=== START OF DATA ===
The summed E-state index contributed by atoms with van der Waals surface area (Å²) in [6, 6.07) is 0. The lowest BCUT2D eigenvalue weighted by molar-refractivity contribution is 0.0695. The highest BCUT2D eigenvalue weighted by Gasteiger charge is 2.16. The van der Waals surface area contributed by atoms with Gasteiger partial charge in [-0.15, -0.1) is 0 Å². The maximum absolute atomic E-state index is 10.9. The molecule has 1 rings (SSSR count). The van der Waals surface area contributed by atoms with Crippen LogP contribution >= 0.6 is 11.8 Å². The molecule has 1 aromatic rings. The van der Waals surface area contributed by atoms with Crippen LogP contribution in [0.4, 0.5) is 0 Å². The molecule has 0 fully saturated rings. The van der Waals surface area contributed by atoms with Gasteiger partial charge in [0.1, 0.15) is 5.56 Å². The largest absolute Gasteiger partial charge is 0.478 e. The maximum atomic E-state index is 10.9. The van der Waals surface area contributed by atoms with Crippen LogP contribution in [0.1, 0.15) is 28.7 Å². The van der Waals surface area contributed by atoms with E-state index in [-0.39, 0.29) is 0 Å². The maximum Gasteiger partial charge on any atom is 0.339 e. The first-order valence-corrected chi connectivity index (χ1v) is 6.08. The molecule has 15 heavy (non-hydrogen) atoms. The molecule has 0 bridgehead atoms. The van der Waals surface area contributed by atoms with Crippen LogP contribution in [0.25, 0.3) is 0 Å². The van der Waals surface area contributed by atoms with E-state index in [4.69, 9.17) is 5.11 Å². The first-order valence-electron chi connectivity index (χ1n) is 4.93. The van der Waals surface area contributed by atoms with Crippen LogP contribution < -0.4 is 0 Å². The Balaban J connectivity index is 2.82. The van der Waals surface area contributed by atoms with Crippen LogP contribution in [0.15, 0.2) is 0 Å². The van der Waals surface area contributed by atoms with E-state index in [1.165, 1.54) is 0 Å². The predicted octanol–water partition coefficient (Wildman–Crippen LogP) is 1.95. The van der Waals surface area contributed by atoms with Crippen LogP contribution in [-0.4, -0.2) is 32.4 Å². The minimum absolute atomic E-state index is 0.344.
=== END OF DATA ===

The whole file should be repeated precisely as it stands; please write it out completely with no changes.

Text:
The summed E-state index contributed by atoms with van der Waals surface area (Å²) in [6, 6.07) is 0. The lowest BCUT2D eigenvalue weighted by molar-refractivity contribution is 0.0695. The highest BCUT2D eigenvalue weighted by Gasteiger charge is 2.16. The van der Waals surface area contributed by atoms with Gasteiger partial charge in [-0.15, -0.1) is 0 Å². The maximum absolute atomic E-state index is 10.9. The molecule has 1 rings (SSSR count). The van der Waals surface area contributed by atoms with Crippen LogP contribution >= 0.6 is 11.8 Å². The molecule has 1 aromatic rings. The van der Waals surface area contributed by atoms with Crippen LogP contribution in [0.4, 0.5) is 0 Å². The molecule has 0 fully saturated rings. The van der Waals surface area contributed by atoms with Gasteiger partial charge in [0.1, 0.15) is 5.56 Å². The largest absolute Gasteiger partial charge is 0.478 e. The maximum atomic E-state index is 10.9. The van der Waals surface area contributed by atoms with Crippen LogP contribution in [0.1, 0.15) is 28.7 Å². The van der Waals surface area contributed by atoms with E-state index in [-0.39, 0.29) is 0 Å². The maximum Gasteiger partial charge on any atom is 0.339 e. The first-order valence-corrected chi connectivity index (χ1v) is 6.08. The molecule has 15 heavy (non-hydrogen) atoms. The molecule has 0 bridgehead atoms. The van der Waals surface area contributed by atoms with Crippen LogP contribution in [0.25, 0.3) is 0 Å². The van der Waals surface area contributed by atoms with E-state index in [4.69, 9.17) is 5.11 Å². The first-order valence-electron chi connectivity index (χ1n) is 4.93. The van der Waals surface area contributed by atoms with Crippen LogP contribution < -0.4 is 0 Å². The Balaban J connectivity index is 2.82. The van der Waals surface area contributed by atoms with Crippen LogP contribution in [0.15, 0.2) is 0 Å². The van der Waals surface area contributed by atoms with E-state index in [1.165, 1.54) is 0 Å². The predicted octanol–water partition coefficient (Wildman–Crippen LogP) is 1.95. The van der Waals surface area contributed by atoms with Crippen LogP contribution in [-0.4, -0.2) is 32.4 Å². The minimum absolute atomic E-state index is 0.344.